Earlier this month, PML's Dimensional Metrology Group hosted a three-day hands-on training event for 13 industry and government attendees. The class was given in response to an industry-identified need regarding lack of opportunities for training in uncertainty budget development for advanced measuring systems.
"Uncertainty training is usually very formal and mathematical," says PML's Ted Doiron, who developed and led the workshop, which was held April 7-9 on NIST's Gaithersburg campus. "In this workshop, the attendees physically measure the errors caused by each source of uncertainty, which we hope gives them a more physical intuition of uncertainty."
Attendees included representatives from six accredited calibration labs, two unaccredited calibration labs, three government labs (representing the Army, the Navy, and Sandia National Laboratories), one manufacturing company, and one National Metrology Institute – the Trinidad and Tobago Bureau of Standards, a member of the Sistema Interamericano de Metrologia (SIM) which comprises metrology organizations from 34 countries in the Americas.
The workshop focused on training participants to identify and characterize error sources common to length measurements performed using one of the most common pieces of equipment found in dimensional laboratories, the Universal Length Measuring Machine (ULMM). About the size of an industrial photocopier, the instrument is used to make precise one-dimensional length measurements of objects including but not limited to the diameters of spheres, cylinders, and ring gauges, as well as other one-dimensional quantities. The machine works by allowing metrologists to perform comparison measurements, where the dimension of the object being tested is compared to that of a known standard.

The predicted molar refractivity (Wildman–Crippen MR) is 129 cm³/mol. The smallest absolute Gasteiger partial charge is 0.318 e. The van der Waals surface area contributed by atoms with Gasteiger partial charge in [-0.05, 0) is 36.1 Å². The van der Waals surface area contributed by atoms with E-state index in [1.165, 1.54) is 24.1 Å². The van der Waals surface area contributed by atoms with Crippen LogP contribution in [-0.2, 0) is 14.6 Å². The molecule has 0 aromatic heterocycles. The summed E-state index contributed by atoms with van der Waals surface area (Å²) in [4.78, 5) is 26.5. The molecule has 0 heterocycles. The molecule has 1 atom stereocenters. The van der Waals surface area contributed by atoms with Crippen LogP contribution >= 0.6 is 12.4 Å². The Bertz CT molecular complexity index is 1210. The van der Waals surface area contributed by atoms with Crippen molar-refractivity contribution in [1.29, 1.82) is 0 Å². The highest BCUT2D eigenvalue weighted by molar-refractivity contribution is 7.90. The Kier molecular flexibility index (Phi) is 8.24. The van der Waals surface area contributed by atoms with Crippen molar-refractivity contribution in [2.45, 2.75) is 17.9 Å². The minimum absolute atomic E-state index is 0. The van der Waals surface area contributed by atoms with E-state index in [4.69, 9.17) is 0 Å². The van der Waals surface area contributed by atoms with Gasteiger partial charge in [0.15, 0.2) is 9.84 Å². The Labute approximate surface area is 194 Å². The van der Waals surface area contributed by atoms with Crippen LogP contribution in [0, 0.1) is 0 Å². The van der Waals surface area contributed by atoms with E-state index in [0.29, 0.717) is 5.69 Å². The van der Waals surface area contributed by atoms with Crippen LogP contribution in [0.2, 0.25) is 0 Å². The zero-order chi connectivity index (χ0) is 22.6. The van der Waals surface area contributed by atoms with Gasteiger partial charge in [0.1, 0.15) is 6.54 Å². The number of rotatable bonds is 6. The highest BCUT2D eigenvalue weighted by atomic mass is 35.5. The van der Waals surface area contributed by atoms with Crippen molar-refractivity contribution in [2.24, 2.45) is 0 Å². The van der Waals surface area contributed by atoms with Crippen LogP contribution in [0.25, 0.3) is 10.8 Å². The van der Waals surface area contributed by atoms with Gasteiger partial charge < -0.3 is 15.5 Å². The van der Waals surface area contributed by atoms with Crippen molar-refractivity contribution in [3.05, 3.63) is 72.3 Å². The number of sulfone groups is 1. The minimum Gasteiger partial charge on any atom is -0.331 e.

Participants got hands-on experience quantifying sources of error such as temperature and mechanical deformation, making scale and force calibrations, and gauging the parallelism and flatness of the measurement contacts. The training also covered scale interpolation errors that Doiron says are generally not known in the dimensional metrology community.
In addition to making the measurements and analyzing their results, attendees visited the Dimensional Metrology Group's onsite laboratories and had time to converse with group members.
"The class seemed very enthusiastic about the experience," Doiron says. "The students particularly liked the opportunity to discuss metrology and their laboratory equipment and environment with nationally recognized experts."
Even though the workshop was not extensively publicized, more people wished to attend than could be accommodated, so the group is already planning to hold a second workshop in the fall. They will do a little more publicity for this one, but Doiron says it's important to keep the class size manageable.
"For the workshop to succeed, each attendee must make measurements, and everyone needs time to discuss metrology in an informal setting," he says. "Even 12 attendees is borderline too large."
-- Reported and written by Jennifer Lauren Lee